Avoiding scams in the age of COVID
August 15, 2020
By: John Zeltmann
Times like these are rife with opportunities for potential fraudsters. While the unsuspecting public spends a lot of energy these days on things like trying to remember a face mask when walking out the door, checking in on at-risk family members, or keeping youngsters entertained while working from home, scam artists recognize that we may not be as focused as we should be on protecting our personal finances.
As of August 4, 2020, the Federal Trade Commission (FTC) reports that there have been 152,129 coronavirus-related fraud cases since the start of 2020, costing Americans nearly $98 million. "Online shopping scams were the most common, with 23,482 cases...Unsuspecting victims were swindled out of $13.8 million. Travel and vacation scams account for even bigger losses, totaling $33.71 million since the start of the year, with US citizens reporting 17,659 travel and vacation complaints, according to the FTC."1
So what can you do to protect yourself?
First and foremost, if you ever encounter anything that resembles suspicious activity on one of your Schwab accounts, let us know immediately. If we’re not available, your next call should be to the Schwab Alliance Team (800-515-2157). Don’t wait; it's always better to be safe than sorry when it comes to protecting your personal data.
A recent article by Megan Leonhardt at CNBC provides some additional helpful suggestions2:
- Educate yourself on the latest scams - "The FTC has been keeping on top of the latest schemes and issuing consumer alerts about what they’re finding. You can sign up for the emails or simply visit the FTC’s coronavirus scam page."
- Block robocalls - "Most mobile service providers, including the ‘Big Four’ — AT&T, Sprint, T-Mobile and Verizon — have free software or apps that block robocalls. Some, like Verizon, have software that automatically blocks some of the worst robocalls throughout their network, while others have separate options that consumers can install. It’s worth reaching out to your provider to see what they offer."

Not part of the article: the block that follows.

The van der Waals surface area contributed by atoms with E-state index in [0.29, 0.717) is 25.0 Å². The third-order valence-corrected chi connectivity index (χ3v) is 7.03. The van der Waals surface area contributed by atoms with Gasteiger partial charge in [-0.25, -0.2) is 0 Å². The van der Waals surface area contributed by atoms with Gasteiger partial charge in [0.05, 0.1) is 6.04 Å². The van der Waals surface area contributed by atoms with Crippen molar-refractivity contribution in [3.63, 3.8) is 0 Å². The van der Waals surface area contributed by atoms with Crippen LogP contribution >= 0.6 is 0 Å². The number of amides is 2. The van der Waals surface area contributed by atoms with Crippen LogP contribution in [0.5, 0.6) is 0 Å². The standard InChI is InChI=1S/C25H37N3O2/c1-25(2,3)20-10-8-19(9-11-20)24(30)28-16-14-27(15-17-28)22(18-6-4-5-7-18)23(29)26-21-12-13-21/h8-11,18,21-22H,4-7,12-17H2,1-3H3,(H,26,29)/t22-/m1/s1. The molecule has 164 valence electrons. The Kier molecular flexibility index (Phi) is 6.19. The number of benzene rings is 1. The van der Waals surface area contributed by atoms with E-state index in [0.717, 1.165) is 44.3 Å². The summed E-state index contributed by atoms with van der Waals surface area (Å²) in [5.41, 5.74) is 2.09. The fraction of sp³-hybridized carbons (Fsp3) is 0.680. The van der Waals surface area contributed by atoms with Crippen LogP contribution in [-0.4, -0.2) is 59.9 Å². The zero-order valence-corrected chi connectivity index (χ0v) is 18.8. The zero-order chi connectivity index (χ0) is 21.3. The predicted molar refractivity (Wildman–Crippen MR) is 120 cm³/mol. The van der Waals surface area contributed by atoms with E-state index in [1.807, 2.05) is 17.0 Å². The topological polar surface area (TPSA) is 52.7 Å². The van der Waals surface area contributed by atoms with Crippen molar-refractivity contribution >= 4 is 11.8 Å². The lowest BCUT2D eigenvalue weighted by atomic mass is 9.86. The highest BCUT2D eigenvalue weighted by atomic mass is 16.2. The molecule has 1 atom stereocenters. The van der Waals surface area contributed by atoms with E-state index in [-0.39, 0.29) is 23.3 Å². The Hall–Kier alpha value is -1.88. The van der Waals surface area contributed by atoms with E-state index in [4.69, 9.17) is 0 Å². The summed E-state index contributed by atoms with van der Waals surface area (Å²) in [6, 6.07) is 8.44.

- Don't respond - "Don’t respond to unknown text messages or pick up calls from unfamiliar phone numbers. Instead, let them roll into voicemail for further scrutiny. Illegal robocalls are being used to pitch consumers everything from low-priced health insurance to Covid-19 “cures” to work-from-home schemes, the FTC says. If it’s an important robocall, say from a pharmacy or doctor’s office, they’ll usually leave a message or contact you another way, such as through email or an app."
- Reach out through legitimate contacts - "If you do receive an email or text message that you feel you do need to respond to, don’t click on the link provided. Instead, go directly to the government or company website by typing its name in your browser. Contact it through an official phone number or email address. Links in emails or text messages are a particularly common way for fraudsters to gain access or lure you into a scam. Hackers send what’s called a phishing email, in which they mimic the look or feel of communications sent by companies or the government and include a link to a false portal asking for your information."
When it comes to accessing your personal data, fraudsters will leave no stone unturned. When it comes to protecting yourself, we encourage you to do the same.